Chris: I will give you my personal examples but I encourage readers to understand each person and career is different. I am unique to APICS in my career. As a sales professional with classical training roots in industrial engineering my use of the APICS credentials is what I say, less than applicable. For example, I am not buying, planning, producing or moving things through the supply chain as a practitioner. However, the CPIM certification has helped establish me as a trusted advisor with prospects and customers, making my job easier. On many occasions, I’ve noticed something APICS related in a person’s office I was interviewing, and inserted my APICS involvement into the discussion. It was an instant credibility builder.

In recent years, my focus has been on helping companies improve their warehouse operations. As a result I was suspect getting the CLTD certification would benefit me much. But, I quickly learned there is more to outbound logistics than an efficient warehouse. CLTD opened my eyes to the complexities of a global supply chain and best practices around managing transportation and reverse logistics. It added to my arsenal as a trusted advisor. I am now better able to discuss transportation issues with my prospects and customers. Issues like understanding the impact of the Chinese New Year on supply lead times, what harmonized tariff codes are and why they matter and the perfect order is not perfect until the customer has it.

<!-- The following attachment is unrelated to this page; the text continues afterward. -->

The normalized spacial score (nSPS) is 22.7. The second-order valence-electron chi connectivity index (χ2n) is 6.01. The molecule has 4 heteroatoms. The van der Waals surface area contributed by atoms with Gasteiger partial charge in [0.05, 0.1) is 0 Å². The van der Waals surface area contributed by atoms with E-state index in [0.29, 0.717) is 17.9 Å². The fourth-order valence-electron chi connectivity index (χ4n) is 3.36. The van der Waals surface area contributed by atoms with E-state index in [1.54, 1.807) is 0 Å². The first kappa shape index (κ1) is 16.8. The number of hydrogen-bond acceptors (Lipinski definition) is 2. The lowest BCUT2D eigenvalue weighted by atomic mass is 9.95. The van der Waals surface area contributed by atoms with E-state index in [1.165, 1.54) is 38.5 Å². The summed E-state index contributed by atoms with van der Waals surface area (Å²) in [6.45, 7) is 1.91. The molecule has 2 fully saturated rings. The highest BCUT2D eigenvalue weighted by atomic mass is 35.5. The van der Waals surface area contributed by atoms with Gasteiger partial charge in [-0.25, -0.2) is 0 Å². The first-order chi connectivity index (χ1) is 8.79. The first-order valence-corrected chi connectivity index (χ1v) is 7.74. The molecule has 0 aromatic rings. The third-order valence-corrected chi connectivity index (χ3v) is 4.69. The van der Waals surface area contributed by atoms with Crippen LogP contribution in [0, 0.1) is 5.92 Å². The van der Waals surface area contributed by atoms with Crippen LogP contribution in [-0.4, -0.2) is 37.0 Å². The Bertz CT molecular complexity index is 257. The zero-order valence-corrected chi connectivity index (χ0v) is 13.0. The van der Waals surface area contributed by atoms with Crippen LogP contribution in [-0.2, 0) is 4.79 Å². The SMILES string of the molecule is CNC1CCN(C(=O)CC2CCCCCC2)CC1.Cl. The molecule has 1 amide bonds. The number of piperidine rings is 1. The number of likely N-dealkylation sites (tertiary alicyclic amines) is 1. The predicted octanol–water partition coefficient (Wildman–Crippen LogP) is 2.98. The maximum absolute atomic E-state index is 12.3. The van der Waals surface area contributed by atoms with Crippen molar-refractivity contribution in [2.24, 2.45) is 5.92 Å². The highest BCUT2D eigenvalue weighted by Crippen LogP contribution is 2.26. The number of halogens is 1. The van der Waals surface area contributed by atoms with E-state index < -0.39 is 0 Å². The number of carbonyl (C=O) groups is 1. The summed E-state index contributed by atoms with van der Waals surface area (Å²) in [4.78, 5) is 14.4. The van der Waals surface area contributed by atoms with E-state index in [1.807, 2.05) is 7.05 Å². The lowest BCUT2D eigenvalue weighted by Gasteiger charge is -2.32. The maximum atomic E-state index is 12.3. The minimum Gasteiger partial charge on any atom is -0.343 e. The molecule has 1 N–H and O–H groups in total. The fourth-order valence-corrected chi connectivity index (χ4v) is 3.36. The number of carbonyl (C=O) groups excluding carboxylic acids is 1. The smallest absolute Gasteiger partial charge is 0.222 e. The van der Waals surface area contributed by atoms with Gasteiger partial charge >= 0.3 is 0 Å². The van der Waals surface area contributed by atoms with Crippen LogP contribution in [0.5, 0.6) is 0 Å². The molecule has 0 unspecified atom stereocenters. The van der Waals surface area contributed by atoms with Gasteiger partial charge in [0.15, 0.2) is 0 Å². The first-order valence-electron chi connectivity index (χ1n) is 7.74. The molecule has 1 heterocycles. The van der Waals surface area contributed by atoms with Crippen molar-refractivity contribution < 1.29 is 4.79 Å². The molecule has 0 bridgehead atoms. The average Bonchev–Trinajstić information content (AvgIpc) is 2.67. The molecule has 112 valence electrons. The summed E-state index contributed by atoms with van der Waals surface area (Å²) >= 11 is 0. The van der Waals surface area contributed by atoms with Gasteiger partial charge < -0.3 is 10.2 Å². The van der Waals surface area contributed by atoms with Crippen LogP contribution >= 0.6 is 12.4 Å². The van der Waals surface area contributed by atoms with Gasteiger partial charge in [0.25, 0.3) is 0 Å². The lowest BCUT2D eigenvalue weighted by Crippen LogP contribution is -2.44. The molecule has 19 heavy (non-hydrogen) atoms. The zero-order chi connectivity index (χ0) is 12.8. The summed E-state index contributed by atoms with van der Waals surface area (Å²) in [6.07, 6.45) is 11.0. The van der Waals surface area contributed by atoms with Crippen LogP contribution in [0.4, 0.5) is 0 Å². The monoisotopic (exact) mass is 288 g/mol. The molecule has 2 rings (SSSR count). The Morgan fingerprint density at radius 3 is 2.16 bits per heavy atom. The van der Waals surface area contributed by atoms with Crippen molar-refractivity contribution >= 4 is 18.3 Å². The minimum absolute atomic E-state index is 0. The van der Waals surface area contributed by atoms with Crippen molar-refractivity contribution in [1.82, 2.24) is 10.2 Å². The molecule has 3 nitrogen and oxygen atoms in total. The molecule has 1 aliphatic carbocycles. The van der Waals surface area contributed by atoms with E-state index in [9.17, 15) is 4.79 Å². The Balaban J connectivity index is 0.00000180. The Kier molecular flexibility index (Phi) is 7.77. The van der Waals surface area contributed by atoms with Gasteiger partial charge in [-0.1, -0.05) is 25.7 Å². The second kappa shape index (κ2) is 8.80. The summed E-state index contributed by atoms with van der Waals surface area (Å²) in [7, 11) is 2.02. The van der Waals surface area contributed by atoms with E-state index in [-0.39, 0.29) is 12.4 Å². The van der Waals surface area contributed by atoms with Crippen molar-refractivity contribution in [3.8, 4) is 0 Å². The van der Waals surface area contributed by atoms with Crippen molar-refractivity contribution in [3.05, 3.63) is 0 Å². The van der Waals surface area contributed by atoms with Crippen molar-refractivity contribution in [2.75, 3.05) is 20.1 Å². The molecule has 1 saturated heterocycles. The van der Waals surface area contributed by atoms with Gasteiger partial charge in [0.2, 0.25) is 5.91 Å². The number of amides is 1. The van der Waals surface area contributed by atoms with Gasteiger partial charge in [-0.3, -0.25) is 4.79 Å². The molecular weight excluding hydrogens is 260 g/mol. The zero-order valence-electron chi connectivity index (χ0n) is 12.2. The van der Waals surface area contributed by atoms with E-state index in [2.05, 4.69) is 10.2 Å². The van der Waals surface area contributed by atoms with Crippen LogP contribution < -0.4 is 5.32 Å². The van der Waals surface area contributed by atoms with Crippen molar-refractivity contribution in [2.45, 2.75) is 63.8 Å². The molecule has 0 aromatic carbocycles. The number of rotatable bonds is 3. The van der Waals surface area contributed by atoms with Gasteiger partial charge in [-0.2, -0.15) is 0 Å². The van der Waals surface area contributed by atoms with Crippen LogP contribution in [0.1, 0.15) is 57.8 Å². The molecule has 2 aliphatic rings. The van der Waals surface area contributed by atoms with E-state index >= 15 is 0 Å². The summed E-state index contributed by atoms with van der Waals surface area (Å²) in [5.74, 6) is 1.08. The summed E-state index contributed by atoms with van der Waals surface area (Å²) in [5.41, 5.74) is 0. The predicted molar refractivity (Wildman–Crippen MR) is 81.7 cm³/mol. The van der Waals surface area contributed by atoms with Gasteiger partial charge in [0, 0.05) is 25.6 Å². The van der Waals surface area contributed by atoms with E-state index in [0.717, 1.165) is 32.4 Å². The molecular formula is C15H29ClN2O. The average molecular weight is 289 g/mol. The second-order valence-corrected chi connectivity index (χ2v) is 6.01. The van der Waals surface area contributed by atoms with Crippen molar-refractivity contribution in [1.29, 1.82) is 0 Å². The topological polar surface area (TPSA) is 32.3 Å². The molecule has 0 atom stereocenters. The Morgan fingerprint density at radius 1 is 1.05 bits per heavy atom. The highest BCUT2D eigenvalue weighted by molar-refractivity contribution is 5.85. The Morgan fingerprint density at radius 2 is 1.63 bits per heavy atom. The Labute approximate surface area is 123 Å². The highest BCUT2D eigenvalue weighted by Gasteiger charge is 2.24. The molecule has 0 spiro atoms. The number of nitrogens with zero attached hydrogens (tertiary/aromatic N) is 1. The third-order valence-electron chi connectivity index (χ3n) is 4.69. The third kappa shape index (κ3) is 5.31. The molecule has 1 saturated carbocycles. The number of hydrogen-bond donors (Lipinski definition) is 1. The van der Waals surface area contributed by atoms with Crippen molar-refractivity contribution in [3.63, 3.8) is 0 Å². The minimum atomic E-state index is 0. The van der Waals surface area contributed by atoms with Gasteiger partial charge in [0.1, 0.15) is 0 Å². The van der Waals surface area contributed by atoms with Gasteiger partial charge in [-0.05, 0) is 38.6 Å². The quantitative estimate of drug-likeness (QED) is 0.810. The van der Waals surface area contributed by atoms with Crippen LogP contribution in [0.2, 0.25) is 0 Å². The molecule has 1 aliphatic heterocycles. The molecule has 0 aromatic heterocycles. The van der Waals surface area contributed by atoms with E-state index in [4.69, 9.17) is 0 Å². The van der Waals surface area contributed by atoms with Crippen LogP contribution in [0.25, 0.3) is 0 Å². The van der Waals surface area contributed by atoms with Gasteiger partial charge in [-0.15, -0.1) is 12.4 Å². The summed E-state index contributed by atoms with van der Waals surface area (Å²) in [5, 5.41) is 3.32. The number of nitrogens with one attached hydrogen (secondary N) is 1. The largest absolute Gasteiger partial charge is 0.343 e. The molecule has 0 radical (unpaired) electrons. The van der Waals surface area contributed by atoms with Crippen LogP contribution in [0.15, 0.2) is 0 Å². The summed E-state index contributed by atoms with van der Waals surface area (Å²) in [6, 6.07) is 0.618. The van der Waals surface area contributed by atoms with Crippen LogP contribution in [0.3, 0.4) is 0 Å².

The CSCP certification helped me in a surprising way and opened my eyes to another passion I now have, training and coaching. When I achieved CSCP I was with a global ERP publisher (don’t know what ERP is? Get certified and find out). With the new certification in hand, management approached me and asked if I would put together a CSCP review series for employees and partners around the world. I accepted and helped many people with their career development by coaching them on CSCP certification. As a result of this experience I now coach individuals during their certification processes and advise another company, Talent Stream Leadership Academy, to help companies develop internal workshops and certification review sessions.

Amanda: As one of the first CLTD certificants, what advice do you have for anyone pursuing CLTD certification?

Chris: At a high level, I have three suggestions. One, set aside the time to study and make it a priority. This is especially true if you opt for self-study. The exam schedules are flexible and you sign up for an exam slot that fits your personal schedule, for example 3 or 6 months out. You then have a pace to maintain leading up to your exam date. As with any other learning exercise, cramming creates stress and tends to focus on the result (passing) over the means (learning).